From the Shevchenko Museum:
In spite of physical weakness as a result of his exile, Shevchenko’s poetical strength was inexhaustible, and the last period of his work is the highest stage of his development. In a series of works, the poet embodied the dream of the people for a free and happy life. Shevchenko understood that the peasants would gain their freedom neither through the kindness of the tsar nor through reforms, but through struggle.
The poet began to feel increasingly ill, and complained in letters about the state of his health. Taras Shevchenko died in his studio apartment St. Petersburg at 5:30 a.m. on March 10, 1861. At the Academy of Arts, over the coffin of Shevchenko, speeches were delivered in Ukrainian, Russian and Polish. The poet was first buried at the Smolensk Cemetery in St. Petersburg. Then Shevchenko’s friends immediately undertook to fulfil the poet’s Zapovit (Testament), and bury him in Ukraine. The coffin with the body of Shevchenko was taken by train to Moscow, and then by horse-drawn wagon to Ukraine. Shevchenko’s remains entered Kiev on the evening of May 6, and the next day they were transferred to the steamship Kremenchuh. On May 8 the steamship reached Kaniv, and Taras was buried on Chernecha Hill (now Taras Hill) by the Dnipro River. A tall mound was erected over his grave, and it has become a sacred site for the Ukrainian people.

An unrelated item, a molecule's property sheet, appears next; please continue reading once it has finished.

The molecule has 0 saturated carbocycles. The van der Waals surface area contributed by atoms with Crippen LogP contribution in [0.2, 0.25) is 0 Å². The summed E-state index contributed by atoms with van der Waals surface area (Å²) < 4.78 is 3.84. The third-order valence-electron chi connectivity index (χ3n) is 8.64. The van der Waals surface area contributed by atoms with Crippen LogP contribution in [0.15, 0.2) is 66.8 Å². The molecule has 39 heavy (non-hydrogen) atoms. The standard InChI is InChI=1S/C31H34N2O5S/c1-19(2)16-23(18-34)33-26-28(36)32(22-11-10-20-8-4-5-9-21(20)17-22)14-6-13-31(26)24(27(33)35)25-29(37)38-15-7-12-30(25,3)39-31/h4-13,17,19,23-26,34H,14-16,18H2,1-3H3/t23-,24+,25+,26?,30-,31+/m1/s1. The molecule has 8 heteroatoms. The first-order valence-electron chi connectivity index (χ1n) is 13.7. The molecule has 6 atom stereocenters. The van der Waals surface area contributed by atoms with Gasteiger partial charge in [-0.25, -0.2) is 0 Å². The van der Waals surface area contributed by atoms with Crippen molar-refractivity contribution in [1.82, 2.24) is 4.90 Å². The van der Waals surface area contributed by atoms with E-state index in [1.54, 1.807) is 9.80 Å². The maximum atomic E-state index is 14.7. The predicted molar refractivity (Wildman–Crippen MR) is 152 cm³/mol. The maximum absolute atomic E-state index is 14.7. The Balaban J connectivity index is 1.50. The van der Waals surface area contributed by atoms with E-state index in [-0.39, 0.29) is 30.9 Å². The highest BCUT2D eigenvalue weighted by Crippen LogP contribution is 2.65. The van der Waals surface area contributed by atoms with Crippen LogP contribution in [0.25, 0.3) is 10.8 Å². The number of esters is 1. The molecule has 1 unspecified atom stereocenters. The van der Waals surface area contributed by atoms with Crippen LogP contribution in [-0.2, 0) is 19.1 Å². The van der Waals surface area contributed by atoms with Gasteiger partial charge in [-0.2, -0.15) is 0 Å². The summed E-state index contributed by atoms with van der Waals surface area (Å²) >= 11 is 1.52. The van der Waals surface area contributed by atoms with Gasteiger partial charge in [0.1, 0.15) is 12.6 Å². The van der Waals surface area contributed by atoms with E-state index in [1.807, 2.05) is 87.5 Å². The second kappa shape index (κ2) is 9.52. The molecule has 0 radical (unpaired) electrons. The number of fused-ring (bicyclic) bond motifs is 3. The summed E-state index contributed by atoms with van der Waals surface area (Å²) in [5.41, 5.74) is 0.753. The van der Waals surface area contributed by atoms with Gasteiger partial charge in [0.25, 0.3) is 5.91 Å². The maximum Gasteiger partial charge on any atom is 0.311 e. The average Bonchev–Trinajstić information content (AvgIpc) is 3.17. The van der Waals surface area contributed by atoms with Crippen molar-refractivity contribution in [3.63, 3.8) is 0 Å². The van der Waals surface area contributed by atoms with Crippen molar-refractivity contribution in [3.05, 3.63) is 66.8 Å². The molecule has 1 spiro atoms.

This is Taras Shevchenko’s Testament:
My Testament (Zapovit)
When I am dead, bury me
In my beloved Ukraine,
My tomb upon a grave mound high
Amid the spreading plain,
So that the fields, the boundless steppes,
The Dnieper’s plunging shore
My eyes could see, my ears could hear
The mighty river roar.
When from Ukraine the Dnieper bears
Into the deep blue sea
The blood of foes … then will I leave
These hills and fertile fields —
I’ll leave them all and fly away
To the abode of God,
And then I’ll pray …. But till that day
I nothing know of God.
Oh bury me, then rise ye up
And break your heavy chains
And water with the tyrants’ blood
The freedom you have gained.
And in the great new family,
The family of the free,
With softly spoken, kindly word
Remember also me.
Pereyaslav, December 25, 1845
Translated by John Weir Toronto, 1961